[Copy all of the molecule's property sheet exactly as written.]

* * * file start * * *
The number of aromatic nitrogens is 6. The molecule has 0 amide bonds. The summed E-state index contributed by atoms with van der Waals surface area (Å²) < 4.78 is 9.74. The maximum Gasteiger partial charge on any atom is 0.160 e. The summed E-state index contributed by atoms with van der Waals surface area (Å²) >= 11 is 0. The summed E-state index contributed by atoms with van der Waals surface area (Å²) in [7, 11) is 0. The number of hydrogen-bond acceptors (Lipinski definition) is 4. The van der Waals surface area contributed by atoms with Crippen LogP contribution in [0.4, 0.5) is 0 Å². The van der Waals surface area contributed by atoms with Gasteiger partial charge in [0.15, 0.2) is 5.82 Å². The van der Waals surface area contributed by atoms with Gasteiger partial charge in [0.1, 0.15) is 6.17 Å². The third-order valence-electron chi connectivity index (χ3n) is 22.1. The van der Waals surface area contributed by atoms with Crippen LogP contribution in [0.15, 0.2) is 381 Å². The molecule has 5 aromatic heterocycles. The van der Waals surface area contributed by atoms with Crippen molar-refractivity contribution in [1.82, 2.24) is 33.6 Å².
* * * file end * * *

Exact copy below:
The number of aromatic nitrogens is 6. The molecule has 0 amide bonds. The summed E-state index contributed by atoms with van der Waals surface area (Å²) < 4.78 is 9.74. The maximum Gasteiger partial charge on any atom is 0.160 e. The summed E-state index contributed by atoms with van der Waals surface area (Å²) >= 11 is 0. The summed E-state index contributed by atoms with van der Waals surface area (Å²) in [7, 11) is 0. The number of hydrogen-bond acceptors (Lipinski definition) is 4. The van der Waals surface area contributed by atoms with Crippen LogP contribution in [0.4, 0.5) is 0 Å². The van der Waals surface area contributed by atoms with Gasteiger partial charge in [0.15, 0.2) is 5.82 Å². The van der Waals surface area contributed by atoms with Gasteiger partial charge in [0.1, 0.15) is 6.17 Å². The third-order valence-electron chi connectivity index (χ3n) is 22.1. The van der Waals surface area contributed by atoms with Crippen LogP contribution in [0.15, 0.2) is 381 Å². The molecule has 5 aromatic heterocycles. The van der Waals surface area contributed by atoms with Crippen molar-refractivity contribution in [1.82, 2.24) is 33.6 Å².